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Access To Green Energy Will Keep Indiana Attractive To Businesses

By Rebecca Thiele, IPB News | Published on in Business, Environment, Government
Solar panels on the roof of the IKEA furniture store in Fishers. Economic experts that spoke with the state's energy task force said more companies are looking to be located in states that can help them meet their sustainability goals. (Google Maps)
Solar panels on the roof of the IKEA furniture store in Fishers. Economic experts that spoke with the state's energy task force said more companies are looking to be located in states that can help them meet their sustainability goals. (Google Maps)

If Indiana wants to attract certain businesses, the state will have to help them go green. That’s what speakers representing economic development organizations told members of the state’s 21st Century Energy Policy Development Task Force.

Ian Nicolini is the vice president of Indianapolis Economic Development for the Indy Chamber. He said companies want to be sure the city can help them achieve their sustainability goals — especially technology companies and other advanced industries.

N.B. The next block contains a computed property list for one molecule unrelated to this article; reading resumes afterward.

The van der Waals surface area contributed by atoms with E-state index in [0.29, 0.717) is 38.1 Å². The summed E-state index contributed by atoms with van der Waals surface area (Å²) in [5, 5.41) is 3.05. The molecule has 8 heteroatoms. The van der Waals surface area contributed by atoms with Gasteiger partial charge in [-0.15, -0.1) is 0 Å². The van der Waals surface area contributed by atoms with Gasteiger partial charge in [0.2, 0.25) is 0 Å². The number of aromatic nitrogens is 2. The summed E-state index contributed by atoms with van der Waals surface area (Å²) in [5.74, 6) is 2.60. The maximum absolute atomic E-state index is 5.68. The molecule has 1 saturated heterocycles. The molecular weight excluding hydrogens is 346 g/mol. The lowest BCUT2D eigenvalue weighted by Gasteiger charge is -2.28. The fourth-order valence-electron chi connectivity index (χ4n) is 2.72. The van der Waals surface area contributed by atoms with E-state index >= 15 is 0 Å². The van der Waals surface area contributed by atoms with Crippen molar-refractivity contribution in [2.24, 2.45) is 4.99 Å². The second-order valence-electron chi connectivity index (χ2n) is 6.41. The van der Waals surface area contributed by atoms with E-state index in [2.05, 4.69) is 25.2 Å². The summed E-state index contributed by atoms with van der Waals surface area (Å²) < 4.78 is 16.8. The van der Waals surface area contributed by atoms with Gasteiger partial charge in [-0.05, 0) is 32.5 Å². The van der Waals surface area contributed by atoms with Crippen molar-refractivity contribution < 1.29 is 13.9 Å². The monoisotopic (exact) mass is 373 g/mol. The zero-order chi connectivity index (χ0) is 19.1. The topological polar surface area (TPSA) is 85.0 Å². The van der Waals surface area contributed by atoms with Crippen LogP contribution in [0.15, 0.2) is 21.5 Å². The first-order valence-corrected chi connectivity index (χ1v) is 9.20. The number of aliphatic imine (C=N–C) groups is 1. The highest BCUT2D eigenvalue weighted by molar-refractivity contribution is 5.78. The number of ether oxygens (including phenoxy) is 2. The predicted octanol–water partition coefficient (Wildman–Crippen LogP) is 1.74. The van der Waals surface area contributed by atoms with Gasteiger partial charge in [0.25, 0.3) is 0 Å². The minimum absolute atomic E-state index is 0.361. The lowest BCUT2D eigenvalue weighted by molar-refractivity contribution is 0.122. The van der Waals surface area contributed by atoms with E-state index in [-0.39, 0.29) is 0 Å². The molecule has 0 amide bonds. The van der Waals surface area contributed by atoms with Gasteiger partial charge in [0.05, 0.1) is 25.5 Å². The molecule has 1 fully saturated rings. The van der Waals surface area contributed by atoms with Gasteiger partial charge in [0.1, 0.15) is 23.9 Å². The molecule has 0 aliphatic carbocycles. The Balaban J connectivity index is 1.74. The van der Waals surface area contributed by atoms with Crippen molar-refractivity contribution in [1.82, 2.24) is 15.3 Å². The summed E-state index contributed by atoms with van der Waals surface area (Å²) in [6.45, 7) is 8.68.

“Considerations of things like utility rates don’t rank as high as reliability and the sources of energy — and that is an increasingly shifting trend,” Nicolini said.

Some companies that are already located in the state are particularly concerned about cost, however. Rachel Hazaray works for Subaru of Indiana Automotive in Lafayette — the facility supplies half the vehicles for Subaru’s North American market and has plans to expand.

She said Subaru is concerned about the rising cost of electricity from inefficient existing sources of energy like coal. Hazaray said just like other global companies, Subaru is also facing pressure from customers and investors to become more sustainable.

It has a goal to reduce its carbon emissions by 30 percent in the next 10 years.

“Flexibility to access and incorporate sustainable generation will ensure Subaru can meet its sustainability goals and move in a manner that minimizes cost for all ratepayers,” Hazaray said.

Business that can’t meet those goals through their utility may decide to buy renewable energy certificates or generating their own renewable energy.

Representatives with the Indiana Energy Association and Duke Energy also said making more sites energy-ready would make the state more attractive to businesses. Reliability was also mentioned as a top priority.

Contact reporter Rebecca at rthiele@iu.edu or follow her on Twitter at @beckythiele.

Indiana Environmental reporting is supported by the Environmental Resilience Institute, an Indiana University Grand Challenge project developing Indiana-specific projections and informed responses to problems of environmental change.